Until now, however, LAMP PCR was clearly inferior to the classical variant. It was not as robust and not as sensitive. The method has since been improved by researchers worldwide. "LAMP PCR gives a reliable yes or no answer, indicating whether the sample contains the suspected pathogen or not," Kabisch says. In future, the technique could become a good alternative to the classical PCR method. However, it does not provide exact information about the amount of viruses or bacteria contained.
Bioproduced enzymes are key
The enzymes needed for LAMP PCR are produced by bacteria of the Bacillus subtilis variety. The genetic material of these bacteria is genetically modified to produce the enzymes "reverse transcriptase" or a "polymerase".
do all the work
The first enzyme is needed for the detection of RNA viruses such as Sars-CoV-2. It translates RNA into DNA, which can then be amplified with the second enzyme, a kind of molecular copier, and thus made visible. Bacteria also produce these enzymes in a conventional production process. However, they are then purified from the disrupted bacterial cells. "In the production method we have chosen, the bacteria do all the work," says Johannes Kabisch. They make the enzymes and are then induced to enter a steady state, the bacterial spore, by altering culture conditions. The key feature of this technique is that "the spore carries the desired enzyme on its surface, it even kills its mother cell itself, and a simple centrifugation is all that is needed to purify the enzymes attached to the spores," says the researcher from Darmstadt.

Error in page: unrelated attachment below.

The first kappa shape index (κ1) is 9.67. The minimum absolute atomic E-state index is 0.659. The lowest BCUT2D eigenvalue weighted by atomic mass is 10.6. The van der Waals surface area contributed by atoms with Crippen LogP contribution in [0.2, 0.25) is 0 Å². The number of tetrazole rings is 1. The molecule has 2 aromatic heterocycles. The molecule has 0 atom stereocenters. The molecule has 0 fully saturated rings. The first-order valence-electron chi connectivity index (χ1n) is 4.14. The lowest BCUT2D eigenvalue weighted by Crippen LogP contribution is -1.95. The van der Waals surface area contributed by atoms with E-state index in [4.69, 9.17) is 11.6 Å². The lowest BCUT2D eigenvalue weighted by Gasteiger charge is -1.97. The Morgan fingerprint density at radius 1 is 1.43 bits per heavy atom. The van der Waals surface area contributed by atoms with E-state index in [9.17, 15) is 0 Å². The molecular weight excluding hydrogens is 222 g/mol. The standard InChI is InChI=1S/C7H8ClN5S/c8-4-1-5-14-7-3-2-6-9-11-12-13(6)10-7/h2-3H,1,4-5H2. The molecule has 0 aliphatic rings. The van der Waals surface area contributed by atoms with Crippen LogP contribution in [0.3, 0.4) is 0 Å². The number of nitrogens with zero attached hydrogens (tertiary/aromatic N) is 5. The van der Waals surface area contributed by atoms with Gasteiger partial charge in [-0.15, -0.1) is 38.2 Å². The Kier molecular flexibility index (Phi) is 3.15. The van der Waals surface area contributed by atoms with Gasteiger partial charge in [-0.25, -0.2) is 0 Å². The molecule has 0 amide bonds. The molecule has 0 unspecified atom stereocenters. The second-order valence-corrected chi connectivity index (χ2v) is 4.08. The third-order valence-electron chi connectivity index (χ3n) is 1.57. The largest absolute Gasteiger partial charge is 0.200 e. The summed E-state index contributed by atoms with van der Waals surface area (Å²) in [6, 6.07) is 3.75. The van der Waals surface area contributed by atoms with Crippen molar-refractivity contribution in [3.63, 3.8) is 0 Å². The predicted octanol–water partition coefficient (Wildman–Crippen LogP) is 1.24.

The enzymes are not only easier to purify and cheaper to produce, they are also more stable because they are attached to the spores and last for about three months even at room temperature. However, before enzymes derived from such bioproduction arrive in diagnostics, all sorts of fine-tuning work must be done, test protocols must be checked and found to be reliable. Kabisch is confident: "By carefully adjusting the production process and testing the obtained enzymes, we will be able to develop reliable test systems". Following a successful transfer of knowledge from Darmstadt and Cambridge, he hopes to be able to produce enough enzymes in Addis Ababa for 10,000 prototypes of a Sars-CoV-2 test kit in the not-too-distant future.